As alt weeklies go, so go alt comics
It took years for cartoonist Dan Perkins, aka Tom Tomorrow, to syndicate his comic strip This Modern World in alternative weekly newspapers. But in just one afternoon, his career was knee-capped. Last January, the company Village Voice Media, publisher of 14 alternative weeklies, suspended all syndicated cartoons.
This Modern World, a sardonic strip that hammers the political establishment and critiques the media, debuted in the SF Weekly in 1990 (and has frequently graced the pages of Extra!). The comic may be best known for its recurring character Sparky, a sarcastic, sunglasses-wearing penguin. Perkins’ comic was in 12 of the Village Voice papers, all in major U.S. cities.
“It takes a long time to build up a client list, and when you lose a big chunk of it in one day, it’s going to take a long time to recover from that, if you ever do,” Perkins said.
Other alt weekly chains are also struggling. Across the industry, alternative cartoonists are suffering, their strips published less and less.
“This art form that I fell in love with 20 years ago is on its hospital bed,” Perkins said.
Newspapers across the country are in crisis, and alt weeklies are no exception. With the rise of online content, a faltering economy that has gutted ad revenue, and decades of rampant media consolidation that have left companies debt-laden, print publications are shedding content (and quality) to try to save their sinking ships.
For the struggling Village Voice Media, this meant cartoons got the axe. In 2005, New Times Media gobbled up the Village Voice franchise to create a newspaper cabal that controlled a quarter of the weekly circulation of alt weeklies in the U.S. Four years later, the bloated company announced a suspension of the paper’s famed cartoons. An editor for the company’s City Pages, Kevin Hoffman, told the Minnesota Independent (1/26/09) that cutting the cartoons was done to “trim where we can while inflicting the least damage—realizing that we’re already cutting bone.”
Other alternative weekly chains and print publications that have traditionally been havens for alt cartoonists are also sputtering. The company Creative Loafing, which acquired the Chicago Reader and the Washington City Paper in 2007, was taken over in bankruptcy court by its chief creditor, Atalaya Capital Management, in August (Daily Loaf, 8/25/09). The Tribune Company, which owns several alt weeklies in the New England area, including the New Haven Advocate, is also going through a high-profile bankruptcy, leaving the future uncertain for the papers and the cartoonists.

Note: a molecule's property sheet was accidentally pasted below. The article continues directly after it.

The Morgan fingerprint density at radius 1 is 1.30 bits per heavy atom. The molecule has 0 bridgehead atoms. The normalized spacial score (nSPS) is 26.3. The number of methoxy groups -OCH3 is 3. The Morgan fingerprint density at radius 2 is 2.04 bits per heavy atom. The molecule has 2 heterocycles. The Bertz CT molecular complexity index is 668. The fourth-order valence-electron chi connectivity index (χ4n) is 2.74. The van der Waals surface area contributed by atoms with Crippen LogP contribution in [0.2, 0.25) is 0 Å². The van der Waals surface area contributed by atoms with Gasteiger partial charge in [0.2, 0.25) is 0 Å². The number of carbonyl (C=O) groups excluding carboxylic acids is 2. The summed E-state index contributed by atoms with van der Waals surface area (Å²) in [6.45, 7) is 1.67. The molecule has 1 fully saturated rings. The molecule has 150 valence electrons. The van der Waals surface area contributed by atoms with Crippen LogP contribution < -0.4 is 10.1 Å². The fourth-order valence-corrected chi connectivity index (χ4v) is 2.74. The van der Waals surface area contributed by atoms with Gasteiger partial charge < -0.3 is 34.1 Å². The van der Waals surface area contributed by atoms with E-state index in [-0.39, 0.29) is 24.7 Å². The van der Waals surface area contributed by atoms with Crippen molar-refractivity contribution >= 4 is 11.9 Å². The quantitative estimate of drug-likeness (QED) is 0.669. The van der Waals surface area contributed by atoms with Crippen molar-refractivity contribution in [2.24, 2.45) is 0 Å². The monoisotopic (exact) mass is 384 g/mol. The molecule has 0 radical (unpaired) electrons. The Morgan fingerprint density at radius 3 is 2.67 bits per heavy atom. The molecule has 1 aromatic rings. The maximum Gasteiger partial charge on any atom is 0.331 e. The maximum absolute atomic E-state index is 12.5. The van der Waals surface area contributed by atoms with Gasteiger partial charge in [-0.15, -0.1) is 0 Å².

Although Perkins had been savvy in his career, his business prowess has been no match for the changing media landscape. “I had always made a point of keeping my eggs in different baskets; I just didn’t expect the baskets to join up on their own accord,” he said. “My entire career was predicated on diversifying and not being in a situation where any one person or chain could deal me such a devastating blow.”
Perkins pointed out that it wasn’t just individual cartoonists like himself that suffered.
“When you take over that much of the industry and become the major newspaper chain, you become the caretaker of this art form,” Perkins said. “By dropping cartoons across their entire chain, they betray that stewardship.”
Long before Lloyd Dangle’s comic strip Troubletown was published in alternative weekly newspapers across the country, he was scouring them for inspiration.
“When I was first starting out, I went to the alt weeklies to see what people like Lynda Barry and Matt Groening were doing,” Dangle said. “They were so inspiring to me; they changed my life.”
Like many other cartoonists whose art was too edgy, intelligent or political for mainstream papers, Dangle found his home among the more subversive weekly rags.
“These papers were a great breeding ground for comics that were too good for regular papers,” Dangle said. “It was a great run.”
The love affair wouldn’t last. Although Dangle’s strip is still carried in many alt weeklies, he’s losing papers when he should be gaining them.
Comics garner very little income, with newspapers generally paying between $10 and $25 per strip each week. In order to survive, Dangle says cartoonists need to constantly pitch their strip and “score another paper.” But these days, no one is biting. “Alt cartoons have never been the road to riches, but now it’s really hard,” he said.
And having an online presence hasn’t made it any easier. While Dangle uses his website to sell books and schwag—from jigsaw puzzles to snow globes—the comic strip he labors over is available for free.